Francis Lawrence is directing the new film, and so far, the footage we've seen feels like they've definitely revamped some of what they're doing with the new film while also building off of what Gary Ross did in the the first one. When the first film premiered, we gave you a chance to win tickets to the premiere, and Lionsgate reached out to us to give you that same chance for the new movie, which will take place in Los Angeles on November 18, 2013. Travel will not be provided to Los Angeles or venue.

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<p>Graham Skipper watches dailies from Vanessa Leigh's big scene in the film and has the same reaction everyone else did last night in the theater.</p>

Graham Skipper watches dailies from Vanessa Leigh's big scene in the film and has the same reaction everyone else did last night in the theater.

Credit: Channel 83 Productions

Review: 'Almost Human' brings alien probes to the Ryerson for Midnight Madness

HitFix
B-
Readers
n/a
A perfect homage to '80s DIY-horror rocks the late night crowd

TORONTO - Joe Begos is a time traveler.

Oh, sure, he'll deny it, and he'll try to claim that "Almost Human" is a new film that he made with creative partner Josh Ethier and an enthusiastic cast including Graham Skipper and Vanessa Leigh, and he'll say that he shot it on a Red 4K camera and that his DI artist helped create a 16mm look for the thing, and he'll say it's a loving tribute to the DIY indie slasher films of the '80s, but I know the truth. This film was made in 1987 and then somehow Begos fell into a wormhole, got transported to the present day with his finished movie, and now he's passing it off with this elaborate cover story. I mean… which is more likely? My version, or the notion that this talented bunch of loonies pulled off this straight-faced an homage down to the smallest detail?

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<p>Tiger doesn't even have to look at you to dole out punishment.</p>

Tiger doesn't even have to look at you to dole out punishment.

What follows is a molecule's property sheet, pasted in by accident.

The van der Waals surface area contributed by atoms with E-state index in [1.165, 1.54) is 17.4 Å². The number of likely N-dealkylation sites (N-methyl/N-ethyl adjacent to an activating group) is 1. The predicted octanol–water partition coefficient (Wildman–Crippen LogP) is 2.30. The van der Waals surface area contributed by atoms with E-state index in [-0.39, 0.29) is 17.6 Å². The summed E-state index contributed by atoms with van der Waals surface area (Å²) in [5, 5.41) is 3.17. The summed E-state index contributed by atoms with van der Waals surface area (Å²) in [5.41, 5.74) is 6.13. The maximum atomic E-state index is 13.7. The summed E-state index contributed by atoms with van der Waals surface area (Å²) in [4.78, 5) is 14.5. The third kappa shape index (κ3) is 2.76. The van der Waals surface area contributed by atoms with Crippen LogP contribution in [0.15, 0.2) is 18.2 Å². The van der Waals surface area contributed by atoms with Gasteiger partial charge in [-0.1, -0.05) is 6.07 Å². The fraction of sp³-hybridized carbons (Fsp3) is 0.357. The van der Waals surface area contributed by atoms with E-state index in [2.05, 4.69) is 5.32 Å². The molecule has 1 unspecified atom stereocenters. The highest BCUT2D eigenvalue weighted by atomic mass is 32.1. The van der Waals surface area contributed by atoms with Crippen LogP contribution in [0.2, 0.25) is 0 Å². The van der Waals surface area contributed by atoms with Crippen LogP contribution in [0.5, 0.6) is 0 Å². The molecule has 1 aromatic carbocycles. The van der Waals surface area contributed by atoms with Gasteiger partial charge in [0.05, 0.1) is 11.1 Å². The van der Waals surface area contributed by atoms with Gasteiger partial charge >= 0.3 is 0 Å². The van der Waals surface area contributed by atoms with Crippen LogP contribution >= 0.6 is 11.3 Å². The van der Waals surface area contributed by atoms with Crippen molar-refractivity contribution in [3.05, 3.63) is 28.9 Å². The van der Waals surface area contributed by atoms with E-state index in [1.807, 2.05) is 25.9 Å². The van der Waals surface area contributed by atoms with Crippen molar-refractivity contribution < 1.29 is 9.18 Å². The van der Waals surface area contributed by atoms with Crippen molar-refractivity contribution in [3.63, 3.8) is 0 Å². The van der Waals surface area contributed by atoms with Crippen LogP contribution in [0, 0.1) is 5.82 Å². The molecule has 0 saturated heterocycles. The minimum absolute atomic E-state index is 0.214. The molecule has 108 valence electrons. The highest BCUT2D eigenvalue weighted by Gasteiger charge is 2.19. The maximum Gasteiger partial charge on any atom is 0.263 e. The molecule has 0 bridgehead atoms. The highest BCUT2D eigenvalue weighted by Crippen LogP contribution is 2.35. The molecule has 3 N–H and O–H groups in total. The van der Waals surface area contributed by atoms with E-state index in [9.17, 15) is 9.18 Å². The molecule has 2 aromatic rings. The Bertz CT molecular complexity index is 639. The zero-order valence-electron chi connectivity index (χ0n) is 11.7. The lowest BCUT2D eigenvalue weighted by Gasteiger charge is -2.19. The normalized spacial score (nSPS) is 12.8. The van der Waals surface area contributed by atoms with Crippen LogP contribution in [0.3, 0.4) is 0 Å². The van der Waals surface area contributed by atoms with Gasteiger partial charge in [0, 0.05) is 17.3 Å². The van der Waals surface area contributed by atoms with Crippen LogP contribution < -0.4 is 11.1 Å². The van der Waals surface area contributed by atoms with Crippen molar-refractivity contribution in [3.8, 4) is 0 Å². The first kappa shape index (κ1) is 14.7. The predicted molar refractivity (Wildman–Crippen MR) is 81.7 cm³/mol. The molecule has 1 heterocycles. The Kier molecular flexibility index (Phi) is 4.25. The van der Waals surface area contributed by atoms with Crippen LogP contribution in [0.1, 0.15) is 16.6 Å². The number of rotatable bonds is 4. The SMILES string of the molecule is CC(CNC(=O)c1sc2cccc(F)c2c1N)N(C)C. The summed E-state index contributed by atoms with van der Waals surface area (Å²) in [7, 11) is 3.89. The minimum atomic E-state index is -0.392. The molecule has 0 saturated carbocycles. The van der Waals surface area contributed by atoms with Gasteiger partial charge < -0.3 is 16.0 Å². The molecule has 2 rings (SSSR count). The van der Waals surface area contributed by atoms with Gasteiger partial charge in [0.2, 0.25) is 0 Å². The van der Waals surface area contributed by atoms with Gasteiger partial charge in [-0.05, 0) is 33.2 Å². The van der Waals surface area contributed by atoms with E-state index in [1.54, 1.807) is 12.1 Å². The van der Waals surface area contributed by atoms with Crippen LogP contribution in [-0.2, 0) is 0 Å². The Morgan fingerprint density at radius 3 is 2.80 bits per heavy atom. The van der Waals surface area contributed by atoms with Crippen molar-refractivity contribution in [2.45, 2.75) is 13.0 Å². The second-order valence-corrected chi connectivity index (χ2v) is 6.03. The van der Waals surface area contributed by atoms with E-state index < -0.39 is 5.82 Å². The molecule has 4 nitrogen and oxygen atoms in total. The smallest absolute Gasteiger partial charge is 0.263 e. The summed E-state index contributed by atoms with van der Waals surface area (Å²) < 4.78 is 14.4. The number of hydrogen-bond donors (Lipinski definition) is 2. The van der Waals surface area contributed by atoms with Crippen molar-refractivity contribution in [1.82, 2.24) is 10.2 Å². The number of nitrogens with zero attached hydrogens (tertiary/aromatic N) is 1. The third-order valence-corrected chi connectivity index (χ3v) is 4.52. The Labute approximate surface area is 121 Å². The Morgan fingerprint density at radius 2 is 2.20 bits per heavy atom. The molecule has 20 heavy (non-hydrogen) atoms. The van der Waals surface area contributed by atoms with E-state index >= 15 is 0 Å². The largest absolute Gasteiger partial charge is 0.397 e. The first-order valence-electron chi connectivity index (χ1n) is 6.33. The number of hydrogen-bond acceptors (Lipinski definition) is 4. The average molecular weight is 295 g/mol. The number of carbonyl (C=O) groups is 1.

Credit: RADiUS-TWC

Review: Keanu Reeves leaves a mark with the heartfelt martial arts film 'Man Of Tai Chi'

HitFix
B
Readers
n/a
Only one word fits for this one: 'Whoa'

TORONTO - For the last two days, every time I've mentioned to someone that I planned to see the film "Man Of Tai Chi," which marks the directorial debut of Keanu Reeves, the reaction has been the same. Rolled eyes, some sort of joke, and a general attitude that there's no way they would end up joining me for the screening. At the screening tonight at the Ryerson, there was only one other journalist there that I recognized, despite this being the premiere with Reeves in attendance.

Your loss.

Shot in China, with a Chinese cast, and with the entire thing shot in Chinese with English subtitles, "Man Of Tai Chi" is a no-apologies martial arts film, a movie that features wall to wall fights that are shot and choreographed with such an obvious love for the genre and for the poetry of fighting that I was won over almost immediately. Chen Lin-Hu stars as Tiger Hu Chen, a modest student of Tai Chi master Yang (Yu Hai). Tiger works as a delivery guy for a Fed Ex-like company, and he trains for a tournament where he hopes to prove that Tai Chi is not just for exercise, but is a real martial art capable of defeating anything else. Even in the early training sequences, it's obvious that Tiger is impatient to learn, which is at direct odds with the teachings of his master. Even when they're in the midst of a practice fight, Tiger is always moving too fast, his master urging him to slow down, to find a meditative place within himself.

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<p>Derek Lee's trip to&nbsp;Europe didn't turn out quite like he hoped.</p>

Derek Lee's trip to Europe didn't turn out quite like he hoped.

Credit: CBS Films

Review: Slick and scary 'Afflicted' wrings new life from a classic premise

HitFix
B+
Readers
n/a
I know I said I was done with found-footage films, but...

TORONTO - One of the things that makes the 25th anniversary of Midnight Madness at the Toronto International Film Festival so worthy of celebration is the number of careers that have been launched from that stage in the Ryerson. I've seen it happen several times over the last few years, and I'm fairly sure I saw it happen again on Monday night, when "Afflicted" was screened.

It's a safe bet that Derek Lee and Clif Prowse, who co-wrote, co-directed, and co-starred in the film, are big fans of the John Landis classic "An American Werewolf In London." I've seen a lot of people try to capture the particular alchemy that makes the Landis film such an intoxicating kick over the years, and I've seen most of those attempts fall completely flat. To their credit, "Afflicted" doesn't play like a film that has been specifically engineered to follow that model, but more like a movie made by people who have completely absorbed that film and who understand what they love about it. Like "Werewolf," the film "Afflicted" follows two young men who are traveling in Europe together, only to encounter trouble that leaves one of them dead and the other one in a severely altered state. Both films use humor and horror expertly, never undermining one in favor of the other. And both films build something fresh from one of the most basic of the horror tropes.

Oh… and did I mention it's a found footage movie?